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The Buddhist Perspective of Exorcism

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  • NamoAmituofo
    ... For www.TheDailyEnlightenment.com ... The Buddhist Perspective of Exorcism Before carrying out any exorcism, it is always wise to first do one s best, with
    Message 1 of 1 , Sep 5, 2006
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      The Buddhist Perspective of Exorcism

      Before carrying out any exorcism, it is always wise to first do one's best, with professional medical help, to personally discern if the affected person is psychologically or supernaturally disturbed, or both.

      While "exorcism" generally brings to mind of the forceful expelling of evil spirits from possessed persons or haunted places, Buddhist “exorcism” does not aim to kill, trap, hurt, or chase away harmful unseen beings. It is practised in the spirit of compassion, so as to

      1. Persuade the being to cease its disturbances and to repent his/her ways.
      2. Transform the being positively by encouraging resolution of his/her attachment and hatred.
      3. Guide the being towards spiritual liberation or better rebirths.

      There are many methods of exorcism. First and foremost is the practice of meditating and radiating loving-kindness to the angry being to calm him/her down, to assure goodwill and willingness to understand, followed by physical or mental dialogue to clarify any matters (if possible), and the offering of prayers and doing of good in the name of the spirit, so as to help him/her create spiritual merits for his/her well-being.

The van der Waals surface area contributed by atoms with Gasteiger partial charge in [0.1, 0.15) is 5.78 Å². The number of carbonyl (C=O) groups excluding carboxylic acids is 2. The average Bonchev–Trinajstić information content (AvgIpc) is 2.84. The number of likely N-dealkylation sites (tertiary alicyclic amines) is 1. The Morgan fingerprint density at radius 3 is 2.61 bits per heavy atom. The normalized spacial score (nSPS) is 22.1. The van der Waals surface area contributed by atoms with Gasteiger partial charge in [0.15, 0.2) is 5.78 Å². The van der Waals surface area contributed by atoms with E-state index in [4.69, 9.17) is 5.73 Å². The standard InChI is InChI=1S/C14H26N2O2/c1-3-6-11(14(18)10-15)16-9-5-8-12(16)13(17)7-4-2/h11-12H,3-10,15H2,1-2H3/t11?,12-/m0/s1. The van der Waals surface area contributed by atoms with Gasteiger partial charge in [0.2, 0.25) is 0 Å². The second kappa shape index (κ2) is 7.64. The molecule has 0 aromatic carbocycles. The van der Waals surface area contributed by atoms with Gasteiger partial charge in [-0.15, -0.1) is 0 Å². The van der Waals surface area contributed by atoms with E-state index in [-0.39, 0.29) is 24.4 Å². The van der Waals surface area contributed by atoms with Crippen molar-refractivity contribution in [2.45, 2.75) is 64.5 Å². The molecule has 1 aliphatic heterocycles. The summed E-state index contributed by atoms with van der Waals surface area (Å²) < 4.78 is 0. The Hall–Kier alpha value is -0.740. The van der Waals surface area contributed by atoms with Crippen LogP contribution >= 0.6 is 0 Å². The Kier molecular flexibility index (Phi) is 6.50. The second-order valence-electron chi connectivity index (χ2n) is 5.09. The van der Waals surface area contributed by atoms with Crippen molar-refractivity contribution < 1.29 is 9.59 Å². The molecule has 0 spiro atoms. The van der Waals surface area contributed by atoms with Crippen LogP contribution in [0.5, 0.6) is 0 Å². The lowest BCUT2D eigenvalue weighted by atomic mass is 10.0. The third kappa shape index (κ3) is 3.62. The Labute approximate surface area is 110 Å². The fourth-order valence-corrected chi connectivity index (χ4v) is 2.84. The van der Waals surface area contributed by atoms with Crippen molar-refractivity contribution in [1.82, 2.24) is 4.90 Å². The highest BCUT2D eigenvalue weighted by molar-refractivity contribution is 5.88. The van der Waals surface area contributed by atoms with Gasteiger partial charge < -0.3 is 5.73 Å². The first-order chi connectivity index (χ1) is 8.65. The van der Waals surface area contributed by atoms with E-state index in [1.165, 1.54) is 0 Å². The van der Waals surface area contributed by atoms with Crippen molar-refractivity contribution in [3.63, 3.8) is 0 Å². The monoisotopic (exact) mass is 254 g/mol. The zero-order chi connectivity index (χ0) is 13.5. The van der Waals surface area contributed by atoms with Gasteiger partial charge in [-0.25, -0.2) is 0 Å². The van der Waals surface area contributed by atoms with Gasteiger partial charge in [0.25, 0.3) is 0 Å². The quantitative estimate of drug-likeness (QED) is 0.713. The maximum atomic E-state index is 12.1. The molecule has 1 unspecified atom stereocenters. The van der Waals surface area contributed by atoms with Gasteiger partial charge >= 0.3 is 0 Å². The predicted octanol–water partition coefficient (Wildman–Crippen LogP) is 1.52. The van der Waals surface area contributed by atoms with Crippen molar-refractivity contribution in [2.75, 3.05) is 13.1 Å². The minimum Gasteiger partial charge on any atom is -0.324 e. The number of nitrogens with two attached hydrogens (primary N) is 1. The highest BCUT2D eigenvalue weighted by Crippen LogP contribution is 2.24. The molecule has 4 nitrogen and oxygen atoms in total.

Buddhist exorcism aims for win-win situations for the involved human and spirit - who are seen as two parties negatively affected by grudges that require peaceful negotiation. The spirit is not straightaway demonised and seen as someone evil, but seen as a misguided vengeful being who is suffering from his/her own hatred, who thus needs our compassion and wise counselling. This is similar to trying to reform abusive human criminals. However, for stubborn unrepentant spirits, there are special chants, which are protective scriptures (sutras) and mantras, to keep the spirit at bay. 

      - Shen Shi'an

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